Hyperspectral imaging is a powerful technology combining spectroscopy with imaging capability. It enables gathering detailed information about the composition and characteristics of objects and surfaces in a way that is impossible with conventional imaging systems.

Thanks to its noninvasive, and nondestructive capability in identifying and quantifying material, hyperspectral imaging has become increasingly popular in various industries and research applications.

What is hyperspectral imaging?

Hyperspectral imaging is a technique that collects and processes information across the electromagnetic spectrum to obtain the spectrum for each pixel in an image. This allows for the identification of objects and materials by analyzing their unique spectral signatures. Applications of hyperspectral imaging include food quality & safety, waste sorting and recycling, and control and monitoring in pharmaceutical production.

The electromagnetic spectrum describes all types of light, ranging from very long radio waves, through microwaves, infrared radiation, visible light, ultraviolet rays, and X-rays, to very short gamma rays — most of which the human eye can’t see (Figure 1).

Spectral imaging is imaging that uses multiple bands across the electromagnetic spectrum. While the RGB camera uses three visible light bands (red, green, and blue) to create images, hyperspectral imagery makes it possible to examine how objects interact with many more bands, ranging from 250 nm to 15,000 nm and thermal infrared. The study of light–matter interaction is called spectroscopy or spectral sensing. To learn more, read our article How does spectral sensing work? Understanding the basics of spectroscopy and spectral sensors.

Hyperspectral imaging

Figure 1. Hyperspectral imaging captures wavelengths from 250 nm to 15,000 nm and thermal infrared.

Spectral imaging systems refer to a class of imaging technology that captures and processes information about the wavelength of light within an image. These systems are designed to capture multiple bands or channels of information across the electromagnetic spectrum beyond the visible light that our eyes can see. This data can then be processed to generate a color-coded representation of the spectral data, which can provide information about the chemical and physical properties of the objects within the image.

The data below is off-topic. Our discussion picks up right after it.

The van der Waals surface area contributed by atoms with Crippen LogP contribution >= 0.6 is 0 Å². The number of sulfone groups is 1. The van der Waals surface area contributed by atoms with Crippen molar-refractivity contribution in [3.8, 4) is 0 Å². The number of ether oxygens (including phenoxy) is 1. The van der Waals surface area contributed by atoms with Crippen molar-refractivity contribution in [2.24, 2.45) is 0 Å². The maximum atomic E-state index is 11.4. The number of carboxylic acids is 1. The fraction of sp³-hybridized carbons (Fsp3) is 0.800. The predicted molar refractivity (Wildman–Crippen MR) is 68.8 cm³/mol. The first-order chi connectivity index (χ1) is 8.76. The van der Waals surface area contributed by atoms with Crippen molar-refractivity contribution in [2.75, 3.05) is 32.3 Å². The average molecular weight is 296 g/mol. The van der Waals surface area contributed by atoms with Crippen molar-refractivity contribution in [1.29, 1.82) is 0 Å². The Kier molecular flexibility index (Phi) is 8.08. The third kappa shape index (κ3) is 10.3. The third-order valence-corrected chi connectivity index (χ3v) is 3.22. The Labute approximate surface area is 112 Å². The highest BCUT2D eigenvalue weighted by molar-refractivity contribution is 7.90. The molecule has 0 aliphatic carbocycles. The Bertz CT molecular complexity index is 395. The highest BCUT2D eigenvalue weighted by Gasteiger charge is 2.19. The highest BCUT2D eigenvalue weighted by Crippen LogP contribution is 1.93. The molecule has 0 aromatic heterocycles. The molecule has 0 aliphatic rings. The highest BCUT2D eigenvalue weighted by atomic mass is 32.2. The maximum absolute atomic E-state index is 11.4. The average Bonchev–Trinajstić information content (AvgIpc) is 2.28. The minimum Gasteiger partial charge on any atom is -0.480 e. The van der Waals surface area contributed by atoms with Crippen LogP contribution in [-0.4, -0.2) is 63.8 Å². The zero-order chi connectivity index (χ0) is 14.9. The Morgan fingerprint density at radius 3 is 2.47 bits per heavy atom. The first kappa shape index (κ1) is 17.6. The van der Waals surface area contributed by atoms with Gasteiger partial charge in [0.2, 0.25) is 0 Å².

How does hyperspectral imaging work?

Hyperspectral imaging involves using an imaging spectrometer, also called a hyperspectral camera, to collect spectral information.

A hyperspectral camera captures a scene’s light, separated into its individual wavelengths or spectral bands. It provides a two-dimensional image of a scene while simultaneously recording the spectral information of each pixel in the image.

The result is a hyperspectral image, where each pixel represents a unique spectrum. This unique spectrum can be compared to fingerprints. Since every material and compound reacts with light differently, their spectral signatures are also different. Just like fingerprints can be used to identify a person, the spectra can identify and quantify the materials in the scene.

What information hyperspectral imaging provides?

Hyperspectral imaging system analyzes a spectral response to detect and classify features or objects in images based on their unique spectra.

By combining the benefits of digital imaging and a spectrometer, hyperspectral imaging provides both spatial and spectral information about the object’s physical and chemical properties. The spectral information allows for the identification and classification of materials and the spatial provides data on the material’s distribution and areal separation. Hyperspectral imaging provides answers to questions concerning “what” (based on the spectrum), “where” (based on location), and “when”.